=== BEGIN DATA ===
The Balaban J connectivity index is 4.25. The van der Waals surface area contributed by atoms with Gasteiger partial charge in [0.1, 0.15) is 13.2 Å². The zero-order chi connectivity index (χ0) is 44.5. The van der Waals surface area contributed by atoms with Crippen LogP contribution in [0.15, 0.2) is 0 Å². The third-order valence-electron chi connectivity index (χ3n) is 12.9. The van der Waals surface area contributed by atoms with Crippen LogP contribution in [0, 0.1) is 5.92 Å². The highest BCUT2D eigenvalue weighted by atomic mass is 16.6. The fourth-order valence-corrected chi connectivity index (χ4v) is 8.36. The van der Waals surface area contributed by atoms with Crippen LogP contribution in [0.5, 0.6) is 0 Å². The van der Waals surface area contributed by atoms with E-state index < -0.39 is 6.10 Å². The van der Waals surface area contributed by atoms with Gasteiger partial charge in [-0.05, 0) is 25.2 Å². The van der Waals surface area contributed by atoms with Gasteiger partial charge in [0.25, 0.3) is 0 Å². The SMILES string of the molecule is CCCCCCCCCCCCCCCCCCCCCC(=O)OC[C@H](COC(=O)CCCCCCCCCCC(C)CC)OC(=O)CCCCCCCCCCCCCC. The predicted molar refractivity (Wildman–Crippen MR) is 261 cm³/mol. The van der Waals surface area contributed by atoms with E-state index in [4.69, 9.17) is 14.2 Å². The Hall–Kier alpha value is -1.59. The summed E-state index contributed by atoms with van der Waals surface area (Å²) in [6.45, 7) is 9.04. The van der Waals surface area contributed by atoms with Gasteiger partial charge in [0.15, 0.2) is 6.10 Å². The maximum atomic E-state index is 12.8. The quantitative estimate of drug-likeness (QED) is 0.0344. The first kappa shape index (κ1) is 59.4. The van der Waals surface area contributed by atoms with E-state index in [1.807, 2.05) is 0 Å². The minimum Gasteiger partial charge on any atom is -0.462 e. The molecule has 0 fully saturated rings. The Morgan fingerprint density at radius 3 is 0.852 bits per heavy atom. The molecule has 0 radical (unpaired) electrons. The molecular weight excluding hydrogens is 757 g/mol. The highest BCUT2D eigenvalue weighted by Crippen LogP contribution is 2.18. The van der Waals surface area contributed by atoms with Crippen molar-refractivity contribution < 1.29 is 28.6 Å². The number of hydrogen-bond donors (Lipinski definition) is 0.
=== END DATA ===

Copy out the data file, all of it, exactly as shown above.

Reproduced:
The Balaban J connectivity index is 4.25. The van der Waals surface area contributed by atoms with Gasteiger partial charge in [0.1, 0.15) is 13.2 Å². The zero-order chi connectivity index (χ0) is 44.5. The van der Waals surface area contributed by atoms with Crippen LogP contribution in [0.15, 0.2) is 0 Å². The third-order valence-electron chi connectivity index (χ3n) is 12.9. The van der Waals surface area contributed by atoms with Crippen LogP contribution in [0, 0.1) is 5.92 Å². The highest BCUT2D eigenvalue weighted by atomic mass is 16.6. The fourth-order valence-corrected chi connectivity index (χ4v) is 8.36. The van der Waals surface area contributed by atoms with Crippen LogP contribution in [0.5, 0.6) is 0 Å². The van der Waals surface area contributed by atoms with E-state index < -0.39 is 6.10 Å². The van der Waals surface area contributed by atoms with Gasteiger partial charge in [-0.05, 0) is 25.2 Å². The van der Waals surface area contributed by atoms with Gasteiger partial charge in [0.25, 0.3) is 0 Å². The SMILES string of the molecule is CCCCCCCCCCCCCCCCCCCCCC(=O)OC[C@H](COC(=O)CCCCCCCCCCC(C)CC)OC(=O)CCCCCCCCCCCCCC. The predicted molar refractivity (Wildman–Crippen MR) is 261 cm³/mol. The van der Waals surface area contributed by atoms with E-state index in [4.69, 9.17) is 14.2 Å². The Hall–Kier alpha value is -1.59. The summed E-state index contributed by atoms with van der Waals surface area (Å²) in [6.45, 7) is 9.04. The van der Waals surface area contributed by atoms with Gasteiger partial charge in [0.15, 0.2) is 6.10 Å². The maximum atomic E-state index is 12.8. The quantitative estimate of drug-likeness (QED) is 0.0344. The first kappa shape index (κ1) is 59.4. The van der Waals surface area contributed by atoms with E-state index in [1.807, 2.05) is 0 Å². The minimum Gasteiger partial charge on any atom is -0.462 e. The molecule has 0 fully saturated rings. The Morgan fingerprint density at radius 3 is 0.852 bits per heavy atom. The molecule has 0 radical (unpaired) electrons. The molecular weight excluding hydrogens is 757 g/mol. The highest BCUT2D eigenvalue weighted by Crippen LogP contribution is 2.18. The van der Waals surface area contributed by atoms with Crippen molar-refractivity contribution < 1.29 is 28.6 Å². The number of hydrogen-bond donors (Lipinski definition) is 0.